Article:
“The entrenched Republican Senators from Long Island were sent a very clear message. Senate Democrat Todd Kaminsky beat charter reformer backed Chris McGrath by a comfortable margin, while other long held Senate seats that were bought and paid for by corporate reformers won out only by slim margins against virtual unknown Democrats who campaigned through grassroots coalitions with parents, educators, and community members. Two more Senate seats are still too close to call as recounts are being conducted. Parents fighting for public education are all that stand between democracy and those who seek to profit off the backs of our children,” said Jeanette Deutermann, Founder of Long Island Opt Out, NYSAPE and Long Island public school parent.

Eileen Graham, Rochester City public school parent and founder of Black Student Leadership said, “It is extremely important we focus on enhancing student learning in effective ways, not inaccurately judging them through useless exams. As a parent, I’m angry that our “leaders” continue to make decisions that negatively impact our schools and districts. It is an injustice that Rochester is labeled as one of lowest performing districts in New York State based on a flawed testing system; because there are many parents, teachers, staff and community partners working diligently to educate and empower students. I believe the only way we will show our true success is to opt-out!”

“Multi-racial coalitions, made up of unions, elected school boards, and parent groups beat back privatization efforts in the states of Massachusetts and Georgia, proving that big money doesn’t always win. At the same time, the campaign to pack courts with pro-charter judges in the state Washington lost. We will need to replicate these grassroots efforts throughout the country to keep our public schools safe and secure from the hostile takeover by the Trump administration, Wall St. and Ed-tech interests. At the same time, we must work together to ensure that our public schools provide all children with a real opportunity to learn,” said Leonie Haimson, Executive Director of Class Size Matters.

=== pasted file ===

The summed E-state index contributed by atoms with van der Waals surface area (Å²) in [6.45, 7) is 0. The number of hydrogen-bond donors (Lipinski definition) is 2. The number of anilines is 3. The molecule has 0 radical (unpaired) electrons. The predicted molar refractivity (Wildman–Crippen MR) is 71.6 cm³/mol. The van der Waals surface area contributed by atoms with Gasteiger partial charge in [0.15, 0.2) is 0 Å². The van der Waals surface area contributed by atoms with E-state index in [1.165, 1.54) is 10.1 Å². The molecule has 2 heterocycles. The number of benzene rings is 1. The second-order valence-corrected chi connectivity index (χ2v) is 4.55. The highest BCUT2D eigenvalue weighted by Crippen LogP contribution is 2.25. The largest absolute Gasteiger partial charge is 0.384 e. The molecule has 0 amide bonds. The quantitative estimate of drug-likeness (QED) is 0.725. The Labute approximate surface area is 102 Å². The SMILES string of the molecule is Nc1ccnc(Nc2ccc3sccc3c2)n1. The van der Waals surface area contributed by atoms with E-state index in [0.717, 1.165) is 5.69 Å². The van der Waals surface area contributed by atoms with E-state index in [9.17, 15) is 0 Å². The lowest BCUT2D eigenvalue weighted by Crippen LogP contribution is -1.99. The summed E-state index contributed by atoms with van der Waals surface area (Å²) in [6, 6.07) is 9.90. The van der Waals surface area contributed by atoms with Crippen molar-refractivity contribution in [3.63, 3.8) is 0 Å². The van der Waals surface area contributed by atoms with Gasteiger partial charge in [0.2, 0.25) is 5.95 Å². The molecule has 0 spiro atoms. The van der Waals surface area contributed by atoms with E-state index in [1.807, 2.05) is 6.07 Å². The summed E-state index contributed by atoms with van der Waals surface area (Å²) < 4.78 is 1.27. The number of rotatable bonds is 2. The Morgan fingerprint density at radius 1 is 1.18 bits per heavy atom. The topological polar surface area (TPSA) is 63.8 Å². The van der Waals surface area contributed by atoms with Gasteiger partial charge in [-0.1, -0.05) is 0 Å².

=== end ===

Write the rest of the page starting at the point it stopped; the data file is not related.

Marla Kilfoyle, BATs Executive Director, Long Island Educator and public school parent, “As an educator and mother the only options I have is to dig in and continue the fight for public education and social justice. Our children are relying on us and watching what we do.”

Bianca Tanis, Ulster County parent and public school teacher said, “The role of educators and public schools is more important than ever. We will double down on our efforts to create safe and inclusive learning spaces for our students and their families while continuing the fight for equitable and child-centered public education. Until the state and our nation gets it right, this fight is here to stay.”

We will continue to encourage and empower community members to advocate for their children, by opting out of the state tests and focusing on the local level as the expansion of standardized computer learning and testing threatens the whole-child education our children deserve. Parents need to ask their school districts why money and resources are being spent on computerized learning and testing and what research these practices are based in.